Bill Promoting Offshore Wind Advances

6 Jul 2021

Legislation to kick-start offshore wind development in California and fund new low-emissions biomass generating facilities passed the Senate Energy, Communications & Utilities Committee July 5.

AB 525 by Assemblymember David Chiu (D-San Francisco), approved on a 13-0 vote, aims to launch an offshore wind industry in California by directing the California Energy Commission to develop a plan for one by 2022. Chiu said installing floating turbines 20-30 miles offshore is a “once in a generation opportunity that will address climate change and put people back to work.”

Funding provided by the Biden Administration is expected to help make a state offshore wind industry a reality.

Chiu noted that the East Coast already has 29 GW of offshore wind in development while California has none. His bill originally set a goal of 3 GW by 2030 and 10 GW by 2040, but the targets were stripped out earlier this year.

Offshore wind development is expected to create thousands of well-paying jobs–including for struggling Californians–in the supply chain, construction, and operation and maintenance of the floating turbines. The bill also aims to protect marine ecosystems and ensure turbines are located in areas of the least conflict, including avoiding ones used by the military.

Job diversity promise remains unfulfilled

Sen. Steven Bradford (D-Gardena) supported the bill but said the promise of job diversity in the clean energy sector remains out of reach. Chiu said he was committed to a diverse workforce and would monitor the issue if the measure succeeds.

Offshore wind could provide one and half times the amount of energy resources needed in 2019, Laura Deehan, California Environment state director, told the committee.

Sen. Josh Becker (D-San Mateo) added that offshore wind is critical to meeting California’s goal of 100% clean energy round the clock, and will be less costly than other options.

The federal agency that handles leases for offshore wind development announced it would start selling leases for up to 4.6 GW of floating wind turbines in designated deep waters off the coasts of Humboldt and Morro Bays by next summer.

Also approved by the committee late Monday afternoon was AB 322 by Assemblymember Rudy Salas (D-Bakersfield), which directs CEC funding to the development of “innovative” biomass facilities. The emerging technology is projected to have a fraction of the emissions of existing plants that convert agricultural waste and tree debris into energy.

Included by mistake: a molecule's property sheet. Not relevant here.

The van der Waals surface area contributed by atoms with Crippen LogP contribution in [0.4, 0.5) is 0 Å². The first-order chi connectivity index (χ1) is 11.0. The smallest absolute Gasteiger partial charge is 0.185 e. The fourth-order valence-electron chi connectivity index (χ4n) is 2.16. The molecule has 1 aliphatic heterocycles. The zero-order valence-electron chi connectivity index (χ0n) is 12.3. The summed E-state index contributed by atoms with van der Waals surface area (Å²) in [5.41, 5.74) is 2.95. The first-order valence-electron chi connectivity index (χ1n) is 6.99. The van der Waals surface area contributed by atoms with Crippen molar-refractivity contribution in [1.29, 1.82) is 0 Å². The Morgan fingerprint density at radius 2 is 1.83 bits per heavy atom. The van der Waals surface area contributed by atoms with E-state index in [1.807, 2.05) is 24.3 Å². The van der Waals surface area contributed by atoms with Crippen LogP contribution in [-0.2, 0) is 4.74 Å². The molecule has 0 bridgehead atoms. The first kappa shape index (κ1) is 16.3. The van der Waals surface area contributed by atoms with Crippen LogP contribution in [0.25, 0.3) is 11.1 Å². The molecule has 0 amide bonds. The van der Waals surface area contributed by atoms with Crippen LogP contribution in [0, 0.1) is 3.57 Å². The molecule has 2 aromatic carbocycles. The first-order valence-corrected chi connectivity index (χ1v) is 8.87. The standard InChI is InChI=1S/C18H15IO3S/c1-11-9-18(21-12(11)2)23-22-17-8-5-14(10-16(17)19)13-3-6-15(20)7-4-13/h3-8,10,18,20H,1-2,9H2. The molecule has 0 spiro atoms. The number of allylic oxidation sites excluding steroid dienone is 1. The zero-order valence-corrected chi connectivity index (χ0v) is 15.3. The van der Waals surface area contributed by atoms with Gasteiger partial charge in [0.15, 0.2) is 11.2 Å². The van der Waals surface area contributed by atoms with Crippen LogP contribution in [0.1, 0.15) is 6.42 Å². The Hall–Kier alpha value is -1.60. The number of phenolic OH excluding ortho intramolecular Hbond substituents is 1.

Farms generate millions of tons of organic waste. Often it is burned in open fields, exacerbating air pollution. Biomass advocates also say that leaving dead and dying trees in the forest increases fire dangers.

AB 322, passed 12-1, seeks an unspecified amount of ratepayer-funded Energy Program Investment Charge dollars to fund the next generation of biomass plants to help improve air quality.

98% emissions reduction

Sen. Brian Dahle (R-Bieber) said he supported the bill even though the power would not be 100% emissions free. “I’d rather have a 98% reduction instead of opening burning.”

The committee also passed AB 641 by Chris Holden, Chair of the Assembly Utilities & Energy Committee. It seeks to ensure that one million shared EV chargers are installed by the end of this decade across the state by ensuring that publicly-owned utilities help fill the charging gap in their territories. 

Munis removed their opposition after the bill was amended to allow them to decide how to reach the charging goal by 2030.

AB 641 passed on a 11-1 vote.

The final bill passed early this week was AB 1389 by Assemblymember Eloise Gomez Reyes (D-San Bernardino) extending California Energy Commission clean transportation program funding to the development of zero emission medium- and heavy-duty trucks and freight. Half of the funds for “technology-neutral” clean vehicles from the $100 million annual pot would have to go towards slashing criteria pollutants and climate gases in overburdened communities.

Hydrogen vehicles advocates opposed the bill because of concerns that diversions of the EPIC funds would undermine the installation of hydrogen fueled vehicles.

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